But embedded within the histrionics is a powerful critique of modern conservatism as fundamentally bereft of any serious governing ideology (understood as a combination of a coherent political philosophy and an associated economic platform). He ridicules modern conservatism for playing small ball: tinkering around the edges with smaller government, lower marginal tax rates, and fewer regulations. This approach, he contends, is completely inadequate to the nature of the threat and does not offer a recipe for any sustainable form of political or economic governance. In its place Anton offers three core planks that the modern conservative platform must address: immigration, trade, and war. But his vision for Trumpism — close the borders, undo trade agreements, and withdraw from global security arrangements — is not a serious answer to the serious problems he has identified.

The broader takeaway is an important one: modern conservatism does not have an answer to the fundamental challenges facing Western democracies. The nationalist populism that thus far has passed for an ideology does not offer a vision for a future, but rather nostalgia for a past (and sometimes a very distant past: Walter Russell Mead had a brilliant piece last month in Foreign Affairs noting that Trump’s presidential precedent is Andrew Jackson, who came to power in 1828). As such it is doomed to fail.

… But neither does the Left

In 2012 Francis Fukuyama published a thoughtful post-Occupy reflection called “The Future of History.” In pondering why a populist left had yet to emerge (in the face of the Tea Party), he concluded:

“But the deeper reason a broad-based populist left has failed to materialize is an intellectual one. It has been several decades since anyone on the left has been able to articulate, first, a coherent analysis of what happens to the structure of advanced societies as they undergo economic change and, second, a realistic agenda that has any hope of protecting a middle-class society.”

He goes on to contend that the modern agenda of the Left relies essentially on the provision of State services for an increasing range of issues to an increasing list of marginalized groups. And while that is undeniably good for those hitherto ignored groups/issues, it is neither a sustainable governing model nor a compelling narrative that speaks to the core of a healthy democracy: the middle class. As Fukuyama wryly notes: “Ideas do not become powerful unless they speak to the concerns of large numbers of ordinary people.”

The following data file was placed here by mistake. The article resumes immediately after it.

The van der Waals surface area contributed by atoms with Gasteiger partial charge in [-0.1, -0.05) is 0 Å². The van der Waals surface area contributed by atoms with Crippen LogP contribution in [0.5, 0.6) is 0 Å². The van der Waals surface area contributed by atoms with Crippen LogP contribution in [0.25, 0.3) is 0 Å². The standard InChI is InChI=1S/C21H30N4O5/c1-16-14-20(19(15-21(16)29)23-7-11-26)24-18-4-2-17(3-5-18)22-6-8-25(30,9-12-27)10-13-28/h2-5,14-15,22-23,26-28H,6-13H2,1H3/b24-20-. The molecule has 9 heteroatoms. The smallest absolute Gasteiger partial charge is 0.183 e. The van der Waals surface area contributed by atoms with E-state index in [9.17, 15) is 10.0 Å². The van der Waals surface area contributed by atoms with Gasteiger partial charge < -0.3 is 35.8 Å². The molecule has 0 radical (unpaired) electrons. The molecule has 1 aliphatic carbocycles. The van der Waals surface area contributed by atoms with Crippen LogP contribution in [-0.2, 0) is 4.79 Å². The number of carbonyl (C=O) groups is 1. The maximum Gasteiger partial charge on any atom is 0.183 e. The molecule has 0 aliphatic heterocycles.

This critique resonates for me personally, because it’s one I’ve struggled with both in my international development work overseas and in my analysis of the challenge facing American society. To focus domestically: I have not yet seen an answer for how to address the challenges facing rural communities. Where do reliable middle-class jobs come from in a globalized world dominated by technology? Outside of agriculture — itself under threat —there aren’t obvious paths to economic development. Those who are inclined to (or can afford to) leave for the cities, farther cutting off future economic lifeblood. Alana Semuels has a beautifully written — and painful to read — piece on this in the Atlantic focusing on Indiana. The money quote: “There are not many solutions to closing the gap between the two Americas.”

[A caveat in defense of the Left here. I do think the embrace of “middle-out economics” and the associated policy prescriptions that flow from it are much closer to where we need to be than the discredited-but-still-dominant narrative of “trickle-down” that has governed American economic policy since the 1980s. But though a marked improvement over the status quo, I don’t think it fundamentally addresses the “divided Americas” dilemma, offers a compelling answer to the challenges posed by immigration and globalization, or provides a universalizing ethos for the global Left. After all, much of what is proposed here is already happening in European “welfare states” that nonetheless are facing great strain.]